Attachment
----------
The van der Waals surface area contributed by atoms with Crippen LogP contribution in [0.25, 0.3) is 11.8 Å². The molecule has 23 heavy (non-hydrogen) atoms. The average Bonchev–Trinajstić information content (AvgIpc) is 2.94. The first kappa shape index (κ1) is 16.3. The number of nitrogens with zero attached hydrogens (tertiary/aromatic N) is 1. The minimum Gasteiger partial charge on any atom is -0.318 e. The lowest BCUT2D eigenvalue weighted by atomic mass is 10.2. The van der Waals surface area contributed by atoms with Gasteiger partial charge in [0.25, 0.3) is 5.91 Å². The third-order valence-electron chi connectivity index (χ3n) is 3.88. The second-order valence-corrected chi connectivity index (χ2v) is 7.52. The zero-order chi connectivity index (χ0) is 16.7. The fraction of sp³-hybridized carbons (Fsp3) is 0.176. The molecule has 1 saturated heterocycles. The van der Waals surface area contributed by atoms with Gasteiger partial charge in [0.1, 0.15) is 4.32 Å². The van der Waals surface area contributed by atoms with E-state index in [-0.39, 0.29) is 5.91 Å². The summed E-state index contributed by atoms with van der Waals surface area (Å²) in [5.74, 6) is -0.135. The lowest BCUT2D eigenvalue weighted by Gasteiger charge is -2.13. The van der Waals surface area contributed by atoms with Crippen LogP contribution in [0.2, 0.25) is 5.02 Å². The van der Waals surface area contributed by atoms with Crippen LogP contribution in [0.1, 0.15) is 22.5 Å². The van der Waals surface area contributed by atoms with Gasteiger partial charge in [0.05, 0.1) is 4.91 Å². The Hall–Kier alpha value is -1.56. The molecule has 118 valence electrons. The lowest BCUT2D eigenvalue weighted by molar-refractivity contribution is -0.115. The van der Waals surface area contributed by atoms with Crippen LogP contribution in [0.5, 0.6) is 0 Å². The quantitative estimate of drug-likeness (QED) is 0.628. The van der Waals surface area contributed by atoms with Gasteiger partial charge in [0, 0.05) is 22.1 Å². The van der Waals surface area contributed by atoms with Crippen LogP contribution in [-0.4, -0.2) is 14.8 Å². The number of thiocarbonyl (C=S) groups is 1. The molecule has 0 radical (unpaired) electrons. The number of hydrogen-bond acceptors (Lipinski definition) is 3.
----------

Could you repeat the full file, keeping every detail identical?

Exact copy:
The van der Waals surface area contributed by atoms with Crippen LogP contribution in [0.25, 0.3) is 11.8 Å². The molecule has 23 heavy (non-hydrogen) atoms. The average Bonchev–Trinajstić information content (AvgIpc) is 2.94. The first kappa shape index (κ1) is 16.3. The number of nitrogens with zero attached hydrogens (tertiary/aromatic N) is 1. The minimum Gasteiger partial charge on any atom is -0.318 e. The lowest BCUT2D eigenvalue weighted by atomic mass is 10.2. The van der Waals surface area contributed by atoms with Gasteiger partial charge in [0.25, 0.3) is 5.91 Å². The third-order valence-electron chi connectivity index (χ3n) is 3.88. The second-order valence-corrected chi connectivity index (χ2v) is 7.52. The zero-order chi connectivity index (χ0) is 16.7. The fraction of sp³-hybridized carbons (Fsp3) is 0.176. The molecule has 1 saturated heterocycles. The van der Waals surface area contributed by atoms with Gasteiger partial charge in [0.1, 0.15) is 4.32 Å². The van der Waals surface area contributed by atoms with E-state index in [-0.39, 0.29) is 5.91 Å². The summed E-state index contributed by atoms with van der Waals surface area (Å²) in [5.74, 6) is -0.135. The lowest BCUT2D eigenvalue weighted by Gasteiger charge is -2.13. The van der Waals surface area contributed by atoms with Crippen LogP contribution in [0.2, 0.25) is 5.02 Å². The van der Waals surface area contributed by atoms with Crippen LogP contribution in [0.1, 0.15) is 22.5 Å². The van der Waals surface area contributed by atoms with Gasteiger partial charge in [0.05, 0.1) is 4.91 Å². The Hall–Kier alpha value is -1.56. The molecule has 118 valence electrons. The lowest BCUT2D eigenvalue weighted by molar-refractivity contribution is -0.115. The van der Waals surface area contributed by atoms with Crippen LogP contribution in [0.5, 0.6) is 0 Å². The quantitative estimate of drug-likeness (QED) is 0.628. The van der Waals surface area contributed by atoms with Gasteiger partial charge in [0, 0.05) is 22.1 Å². The van der Waals surface area contributed by atoms with Crippen LogP contribution in [-0.4, -0.2) is 14.8 Å². The number of thiocarbonyl (C=S) groups is 1. The molecule has 0 radical (unpaired) electrons. The number of hydrogen-bond acceptors (Lipinski definition) is 3.